I very much identify with the type of character Davis is—steadfast, straightforward, loyal—which made some of Callie’s thought processes a struggle for me to understand. It helped when I realized where so much of her perception of herself came from, but I still struggled hearing her talk about relationships and how she lived her life all because of some lie she had been fed as a child. It honestly made me want to shake the person that fed it to her, and I so desperately wanted Callie to be able to find freedom from it—to realize that she did not have to live her life like that just because of something someone said to her; to realize that she had a choice, that that lifestyle did not have to be hers. I was so grateful to see her beginning to overcome all of that, to live her life differently, to live how she truly wanted to live, and to not be afraid of herself.
I loved how Davis invested in Callie; how he saw who she really was even when she couldn’t see it; how he boldly, yet lovingly, spoke truth to her about who she is. At one point in the book, Callie talks about how she’d been in love probably “dozens of times” over the years. I felt so much sadness at this statement, especially the more she described those relationships. Those relationships were really nothing but cheap imitations of love, and in reality, were nothing like what it is to experience a solid, steady, deep, and abiding love, a love that endures. By the end of the book, Callie was finally beginning to understand what the real thing looks like, in large part due to Davis and his care of her, as well as through her sister’s relationship with her husband. I loved getting to see that change in Callie’s viewpoint happening. I was also so thrilled for Davis to finally get his happy ending, after some of the things he’d dealt with in his life, to see him also finding some needed freedom to move on and to live life fully.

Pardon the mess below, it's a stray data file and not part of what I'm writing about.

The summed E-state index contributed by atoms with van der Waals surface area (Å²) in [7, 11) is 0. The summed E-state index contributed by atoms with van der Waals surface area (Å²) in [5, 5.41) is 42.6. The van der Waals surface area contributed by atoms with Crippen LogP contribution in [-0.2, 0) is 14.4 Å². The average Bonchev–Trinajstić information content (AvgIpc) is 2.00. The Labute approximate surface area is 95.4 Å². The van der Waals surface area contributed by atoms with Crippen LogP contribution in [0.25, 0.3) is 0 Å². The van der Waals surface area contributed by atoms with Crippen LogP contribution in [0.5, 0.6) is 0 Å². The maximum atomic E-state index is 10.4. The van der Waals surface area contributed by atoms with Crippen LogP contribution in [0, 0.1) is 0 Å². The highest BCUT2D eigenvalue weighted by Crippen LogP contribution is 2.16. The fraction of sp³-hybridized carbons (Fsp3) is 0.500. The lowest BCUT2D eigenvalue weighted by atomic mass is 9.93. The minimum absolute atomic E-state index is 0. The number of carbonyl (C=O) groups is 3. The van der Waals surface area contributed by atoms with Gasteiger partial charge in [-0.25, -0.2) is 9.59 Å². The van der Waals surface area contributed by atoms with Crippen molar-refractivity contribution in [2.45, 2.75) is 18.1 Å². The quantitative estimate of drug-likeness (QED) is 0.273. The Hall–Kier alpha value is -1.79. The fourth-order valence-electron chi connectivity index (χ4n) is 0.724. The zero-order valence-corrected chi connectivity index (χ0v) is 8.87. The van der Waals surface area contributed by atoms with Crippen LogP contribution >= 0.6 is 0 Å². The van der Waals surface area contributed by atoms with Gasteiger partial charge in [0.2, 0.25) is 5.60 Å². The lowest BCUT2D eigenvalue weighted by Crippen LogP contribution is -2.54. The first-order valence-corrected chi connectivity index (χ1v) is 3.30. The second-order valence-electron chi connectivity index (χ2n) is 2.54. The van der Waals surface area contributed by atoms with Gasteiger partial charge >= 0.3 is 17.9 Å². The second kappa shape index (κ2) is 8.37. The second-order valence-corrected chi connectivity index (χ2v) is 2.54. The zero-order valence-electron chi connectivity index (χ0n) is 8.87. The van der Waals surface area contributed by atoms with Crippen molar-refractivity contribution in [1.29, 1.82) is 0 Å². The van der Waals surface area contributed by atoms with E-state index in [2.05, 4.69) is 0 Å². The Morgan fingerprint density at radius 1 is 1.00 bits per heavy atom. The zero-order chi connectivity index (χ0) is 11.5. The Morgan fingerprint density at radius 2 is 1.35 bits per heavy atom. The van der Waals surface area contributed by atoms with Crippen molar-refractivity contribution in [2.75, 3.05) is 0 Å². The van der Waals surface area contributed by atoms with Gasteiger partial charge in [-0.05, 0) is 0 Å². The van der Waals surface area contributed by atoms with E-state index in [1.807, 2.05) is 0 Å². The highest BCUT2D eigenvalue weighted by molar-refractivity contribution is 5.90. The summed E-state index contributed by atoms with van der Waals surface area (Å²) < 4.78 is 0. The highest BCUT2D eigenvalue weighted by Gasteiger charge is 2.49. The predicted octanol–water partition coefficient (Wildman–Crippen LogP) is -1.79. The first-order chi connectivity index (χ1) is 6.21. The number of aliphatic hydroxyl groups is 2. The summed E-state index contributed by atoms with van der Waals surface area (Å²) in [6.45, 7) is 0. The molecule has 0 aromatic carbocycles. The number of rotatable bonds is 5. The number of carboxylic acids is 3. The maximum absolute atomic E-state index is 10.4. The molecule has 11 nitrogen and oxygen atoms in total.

I had a personal struggle with feeling like I wanted more conversation to take place between some of the characters towards the end. I wanted some things to be a little more fleshed out in some of the relationships of the characters—between Davis and his in-laws, with Callie and her sister about their dad, between Davis and Brandon. Even though some of those conversations didn’t go as in depth as I wanted them to and there were some things that I wished the characters had said in those conversations, the ending was still good. The epilogue helped wrap things up enough for me to be okay with everything. Part of my desire to see things more clearly said and dealt with in those conversations, I think, comes from my personality type that wants to put everything on the table, to really deal with a situation, to work it out, and to not let someone step all over me. Knowing that about myself, I realize that others might not feel the same way that I did about that aspect of the book.
Many of us have some sort of lie we’ve believed about ourselves, that the enemy has whispered to us, maybe even through the people around us, and then perpetuated it until we think it’s true. Thankfully, we have a God who loves us enough to want to see us set free from those lies. A New Shade of Summer is a story of just that—of someone needing that freedom and God providing them with what they need to begin to overcome, of placing people in their lives to lift them up, to speak truth that will combat that lie. It’s a story that offers hope of healing and hope of overcoming.
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**I received a copy of this book from the publisher via Net Galley. All opinions are my own.